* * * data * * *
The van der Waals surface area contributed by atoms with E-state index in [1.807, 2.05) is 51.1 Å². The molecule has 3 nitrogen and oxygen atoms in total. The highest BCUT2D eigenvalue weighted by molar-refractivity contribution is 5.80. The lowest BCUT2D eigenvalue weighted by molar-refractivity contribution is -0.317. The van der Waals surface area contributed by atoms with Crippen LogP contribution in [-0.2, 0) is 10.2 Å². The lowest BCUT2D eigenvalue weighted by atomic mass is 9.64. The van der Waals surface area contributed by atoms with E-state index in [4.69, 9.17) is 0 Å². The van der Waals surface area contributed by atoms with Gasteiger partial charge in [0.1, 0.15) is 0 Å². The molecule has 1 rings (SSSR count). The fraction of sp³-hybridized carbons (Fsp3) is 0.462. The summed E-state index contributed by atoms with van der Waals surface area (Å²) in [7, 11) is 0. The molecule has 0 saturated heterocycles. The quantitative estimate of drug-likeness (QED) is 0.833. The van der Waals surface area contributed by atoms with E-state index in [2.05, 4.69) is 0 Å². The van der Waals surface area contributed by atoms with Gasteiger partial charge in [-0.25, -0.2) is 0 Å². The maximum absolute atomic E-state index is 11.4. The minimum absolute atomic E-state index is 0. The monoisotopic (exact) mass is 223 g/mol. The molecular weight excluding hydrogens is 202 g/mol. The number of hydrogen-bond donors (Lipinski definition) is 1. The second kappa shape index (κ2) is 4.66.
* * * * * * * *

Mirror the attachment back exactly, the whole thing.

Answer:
The van der Waals surface area contributed by atoms with E-state index in [1.807, 2.05) is 51.1 Å². The molecule has 3 nitrogen and oxygen atoms in total. The highest BCUT2D eigenvalue weighted by molar-refractivity contribution is 5.80. The lowest BCUT2D eigenvalue weighted by molar-refractivity contribution is -0.317. The van der Waals surface area contributed by atoms with Crippen LogP contribution in [-0.2, 0) is 10.2 Å². The lowest BCUT2D eigenvalue weighted by atomic mass is 9.64. The van der Waals surface area contributed by atoms with E-state index in [4.69, 9.17) is 0 Å². The van der Waals surface area contributed by atoms with Gasteiger partial charge in [0.1, 0.15) is 0 Å². The molecule has 1 rings (SSSR count). The fraction of sp³-hybridized carbons (Fsp3) is 0.462. The summed E-state index contributed by atoms with van der Waals surface area (Å²) in [7, 11) is 0. The molecule has 0 saturated heterocycles. The quantitative estimate of drug-likeness (QED) is 0.833. The van der Waals surface area contributed by atoms with E-state index in [2.05, 4.69) is 0 Å². The van der Waals surface area contributed by atoms with Gasteiger partial charge in [-0.25, -0.2) is 0 Å². The maximum absolute atomic E-state index is 11.4. The minimum absolute atomic E-state index is 0. The monoisotopic (exact) mass is 223 g/mol. The molecular weight excluding hydrogens is 202 g/mol. The number of hydrogen-bond donors (Lipinski definition) is 1. The second kappa shape index (κ2) is 4.66.